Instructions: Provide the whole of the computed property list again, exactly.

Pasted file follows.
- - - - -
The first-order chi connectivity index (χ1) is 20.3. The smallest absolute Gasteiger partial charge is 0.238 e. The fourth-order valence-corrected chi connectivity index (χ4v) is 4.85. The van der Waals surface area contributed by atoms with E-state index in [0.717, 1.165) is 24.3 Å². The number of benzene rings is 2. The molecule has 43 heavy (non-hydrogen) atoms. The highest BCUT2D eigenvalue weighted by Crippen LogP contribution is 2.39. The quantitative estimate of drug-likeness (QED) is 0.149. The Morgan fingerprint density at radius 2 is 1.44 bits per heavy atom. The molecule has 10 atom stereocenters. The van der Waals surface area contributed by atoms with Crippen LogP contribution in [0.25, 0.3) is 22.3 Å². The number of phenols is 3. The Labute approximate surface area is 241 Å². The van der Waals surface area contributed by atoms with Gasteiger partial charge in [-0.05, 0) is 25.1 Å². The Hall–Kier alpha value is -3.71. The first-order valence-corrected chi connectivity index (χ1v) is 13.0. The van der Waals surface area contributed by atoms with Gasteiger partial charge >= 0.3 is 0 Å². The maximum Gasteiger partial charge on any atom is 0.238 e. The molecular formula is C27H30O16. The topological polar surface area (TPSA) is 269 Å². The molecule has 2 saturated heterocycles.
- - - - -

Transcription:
The first-order chi connectivity index (χ1) is 20.3. The smallest absolute Gasteiger partial charge is 0.238 e. The fourth-order valence-corrected chi connectivity index (χ4v) is 4.85. The van der Waals surface area contributed by atoms with E-state index in [0.717, 1.165) is 24.3 Å². The number of benzene rings is 2. The molecule has 43 heavy (non-hydrogen) atoms. The highest BCUT2D eigenvalue weighted by Crippen LogP contribution is 2.39. The quantitative estimate of drug-likeness (QED) is 0.149. The Morgan fingerprint density at radius 2 is 1.44 bits per heavy atom. The molecule has 10 atom stereocenters. The van der Waals surface area contributed by atoms with Crippen LogP contribution in [0.25, 0.3) is 22.3 Å². The number of phenols is 3. The Labute approximate surface area is 241 Å². The van der Waals surface area contributed by atoms with Gasteiger partial charge in [-0.05, 0) is 25.1 Å². The Hall–Kier alpha value is -3.71. The first-order valence-corrected chi connectivity index (χ1v) is 13.0. The van der Waals surface area contributed by atoms with Gasteiger partial charge >= 0.3 is 0 Å². The maximum Gasteiger partial charge on any atom is 0.238 e. The molecular formula is C27H30O16. The topological polar surface area (TPSA) is 269 Å². The molecule has 2 saturated heterocycles.